Trustco/Econet Fight Continues in Namibia

Mergers, Acquisitions and Financial Results

Trustco has filed an urgent interdict against Zimbabwe's Econet Wireless in a bid to prohibit Econet from infringing its intellectual property rights after the deal in which Trustco Mobile supplied the software platform for Econet's mobile phone-based life assurance service, Ecolife, went sour. After the termination of the agreement between the two parties, Econet announced on 9 June that it was migrating to an alternative platform while assuring policyholders that all claims will be honoured as and when they fall due. "Econet Wireless commits to ensuring that policyholders are not prejudiced and that all claims will be honoured as and when they fall due in line with the terms and conditions of the product.

While the new platform is being integrated into the system, we will not be able to update customers' usage statistics automatically. However, we are capturing all usage statistics, and we will be able to process any claims manually.

"Econet's decision to move to a new platform seems to have riled Trustco, owners of the patented transaction facilitation system.

In response to an inquiry from the Economist, Trustco's Desnei Leaf-Camp, said this week that the urgent application which seeks to enforce Econet's compliance with its contractual obligations and to prohibit Econet from infringing in any way on Trustco Mobile's intellectual property rights is likely to be heard sometime next week in the Zimbabwean High Court.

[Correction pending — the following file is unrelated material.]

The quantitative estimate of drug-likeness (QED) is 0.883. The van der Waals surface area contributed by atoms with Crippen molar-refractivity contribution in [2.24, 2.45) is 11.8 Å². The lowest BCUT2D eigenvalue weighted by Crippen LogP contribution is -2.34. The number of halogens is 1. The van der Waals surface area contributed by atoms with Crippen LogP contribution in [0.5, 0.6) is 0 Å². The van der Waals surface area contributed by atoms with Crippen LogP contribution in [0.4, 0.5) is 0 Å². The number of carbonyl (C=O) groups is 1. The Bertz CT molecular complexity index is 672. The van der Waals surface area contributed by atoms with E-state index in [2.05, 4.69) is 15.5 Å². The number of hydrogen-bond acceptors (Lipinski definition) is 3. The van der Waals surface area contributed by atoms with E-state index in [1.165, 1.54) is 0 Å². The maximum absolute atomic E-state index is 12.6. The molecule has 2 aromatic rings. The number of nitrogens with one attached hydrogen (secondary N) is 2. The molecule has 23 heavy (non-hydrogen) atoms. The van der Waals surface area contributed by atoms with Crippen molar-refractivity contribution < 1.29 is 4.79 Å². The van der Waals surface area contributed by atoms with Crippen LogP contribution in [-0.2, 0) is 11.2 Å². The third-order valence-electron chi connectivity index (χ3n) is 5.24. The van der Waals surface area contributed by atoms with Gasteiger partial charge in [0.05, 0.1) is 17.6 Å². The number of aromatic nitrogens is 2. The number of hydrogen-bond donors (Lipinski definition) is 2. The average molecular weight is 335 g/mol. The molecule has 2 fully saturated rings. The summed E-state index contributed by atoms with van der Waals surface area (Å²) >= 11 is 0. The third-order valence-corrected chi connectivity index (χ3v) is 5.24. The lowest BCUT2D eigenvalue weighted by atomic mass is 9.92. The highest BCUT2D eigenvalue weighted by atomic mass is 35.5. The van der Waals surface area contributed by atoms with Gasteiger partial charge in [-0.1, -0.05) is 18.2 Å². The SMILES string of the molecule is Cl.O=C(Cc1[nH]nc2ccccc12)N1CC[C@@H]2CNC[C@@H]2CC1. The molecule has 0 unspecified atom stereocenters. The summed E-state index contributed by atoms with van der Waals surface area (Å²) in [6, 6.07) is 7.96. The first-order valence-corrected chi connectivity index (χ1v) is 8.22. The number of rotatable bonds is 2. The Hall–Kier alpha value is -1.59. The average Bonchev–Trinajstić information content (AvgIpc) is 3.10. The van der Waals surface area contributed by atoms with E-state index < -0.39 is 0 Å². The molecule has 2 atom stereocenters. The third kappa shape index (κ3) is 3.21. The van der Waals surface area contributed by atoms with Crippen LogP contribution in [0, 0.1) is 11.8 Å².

Truscto also refuted claims by Econet that the fallout between the two parties started when it demanded more fees for subscribers under the EcoLife product, including the ones who were not yet members, but had only expressed interest.

"Prior to the launch of EcoLife and subsequent to the signing of the initial tripartite agreement on 17 August 2010, the three parties to the agreement sought guidance from the Commissioner of Insurance and Pension to approve the roll-out of Ecolife in Zimbabwe. Initially a royalty fee of US$1.00 which included the insurance premium was negotiated and contracted for by the parties.

"The Commissioner correctly advised that the scope of the product should be broadened to include subscribers who were HIV positive and/or who had pre-existing medical conditions. The parties agreed to the expansion of the scope of the insurance, recognising that this would result in an increase in insurance premium payable to First Mutual Life. The resultant increase was US$0.22c per subscriber per month.

"Trustco agreed to share 50% of the premium increase. Consequently, the royalty fee, which includes the underwriting fee, increased from US$1.00 to US$1.11. An amendment to the agreement to effect the royalty fee amendment was signed by all three parties on 24 January, 2011. Subsequent to the increase, none of the three parties challenged the contract on the basis of a US$1.11 royalty fee," Truscto said in a statement in response to questions sent by the Economist.

Trustco also rejected claims that it had mislead the public by announcing incorrectly that it had insured 1.7 million customers, a number which Econet say was only 1.2 million. In a recent interview with the Zimbabwe Herald, Econet Wireless chairman Tawanda Nyambirai said Trustco had misled the investing public by announcing on the South African bourse that it had insured 1.7 million customers, yet the figure stood at 1.2 million.

"Interestingly this number has been publicly quoted by Econet in the international media. As at 31 May, 1 856 938 subscribers subscribed to the Ecolife package," Trustco said.

Trustco also denied allegations that it inundated Econet subscribers with unsolicited messages saying the number of messages sent to subscribers was strictly in accordance with the agreement, 'no more and no less.'

Trustco further said requests from other role players in Zimbabwe for the Trustco Mobile proprietary product have been declined pending the outcome of the current matter with Econet.